Readers may be aware, and pleased that the EU, having restricted the use of 3 neonicotinoids, actually increased those restrictions further for the same neonicotinoids.
That the EU then approved next generation neonics (Sulfoxaflor and Flupyradifurone) is unfortunately less well known.
If this is 'real progress', I hate to think what 'failure' might look like. I call this a 'neonics sham ban'.
Apparently, despite the EFSA investigation and report of 2012, the EU regulatory bodies have learned very little.
The restriction to 3 neonics (ban on outdoor use, greenhouse use permitted) received much media attention (including social media coverage), whilst the approvals of next generation neonics by the EU have received comparatively little attention.
For people to be falsely reassured is not great. I think it potentially gives a false impression as to what has actually been achieved, and a faith in the integrity of the EU pesticide regulatory system that is simply not warranted. There is little purpose in acknowledging the failure in a system, and then doing nothing to ensure such mistakes cannot happen again (let us remember, neonics were approved with inadequate evidence).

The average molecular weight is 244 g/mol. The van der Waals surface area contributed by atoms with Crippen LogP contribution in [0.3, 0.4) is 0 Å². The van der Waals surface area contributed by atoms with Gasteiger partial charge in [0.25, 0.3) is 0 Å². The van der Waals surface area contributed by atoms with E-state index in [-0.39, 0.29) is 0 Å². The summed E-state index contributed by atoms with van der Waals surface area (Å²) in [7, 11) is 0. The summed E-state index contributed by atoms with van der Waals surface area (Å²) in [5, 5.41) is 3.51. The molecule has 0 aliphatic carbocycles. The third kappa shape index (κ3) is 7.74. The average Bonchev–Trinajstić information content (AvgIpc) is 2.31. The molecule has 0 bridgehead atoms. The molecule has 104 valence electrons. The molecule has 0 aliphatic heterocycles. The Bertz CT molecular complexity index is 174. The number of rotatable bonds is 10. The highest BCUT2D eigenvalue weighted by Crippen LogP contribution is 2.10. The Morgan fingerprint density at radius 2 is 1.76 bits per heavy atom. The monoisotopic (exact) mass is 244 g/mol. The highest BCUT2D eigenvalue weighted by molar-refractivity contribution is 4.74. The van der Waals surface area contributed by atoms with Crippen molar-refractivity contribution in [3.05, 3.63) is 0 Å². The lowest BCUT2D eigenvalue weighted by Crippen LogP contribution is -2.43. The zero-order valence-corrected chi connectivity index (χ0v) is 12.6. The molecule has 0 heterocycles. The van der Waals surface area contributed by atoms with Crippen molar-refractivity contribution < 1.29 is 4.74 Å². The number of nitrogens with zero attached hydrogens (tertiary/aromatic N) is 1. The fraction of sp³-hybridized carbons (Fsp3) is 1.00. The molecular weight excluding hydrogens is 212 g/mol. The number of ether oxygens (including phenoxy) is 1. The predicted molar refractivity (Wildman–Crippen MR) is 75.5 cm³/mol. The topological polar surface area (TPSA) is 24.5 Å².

As I write (August 2018) this is still correct - from Hansards:
Alex Chalk Conservative, Cheltenham
"To ask the Secretary of State for Environment, Food and Rural Affairs, whether his Department has made an assessment of the effect on the bee population of using Sulfoxaflor and Flupyradifurone as alternatives to Neonicotinoids."
The Minister of State, Department for Environment, Food and Rural Affairs:
"Insecticides are only permitted for use if scientific risk assessments find no harmful effect on people and no unacceptable effects on the environment. Assessment and decision making for active substances takes place at EU level and sulfoxaflor and flupyradifurone were approved in 2015.
Products containing approved active substances can only be used if authorised by the UK.
No authorisation has been given to date for any product containing sulfoxaflor or flupyradifurone. The assessment of any application for such a product would include full consideration of the potential effects on bees."
- Hansard source (Citation: HC Deb, 25 January 2018, cW)
Sulfoxaflor was initially approved and registered for use in the USA in 2013, but the approval was overturned November 2015.
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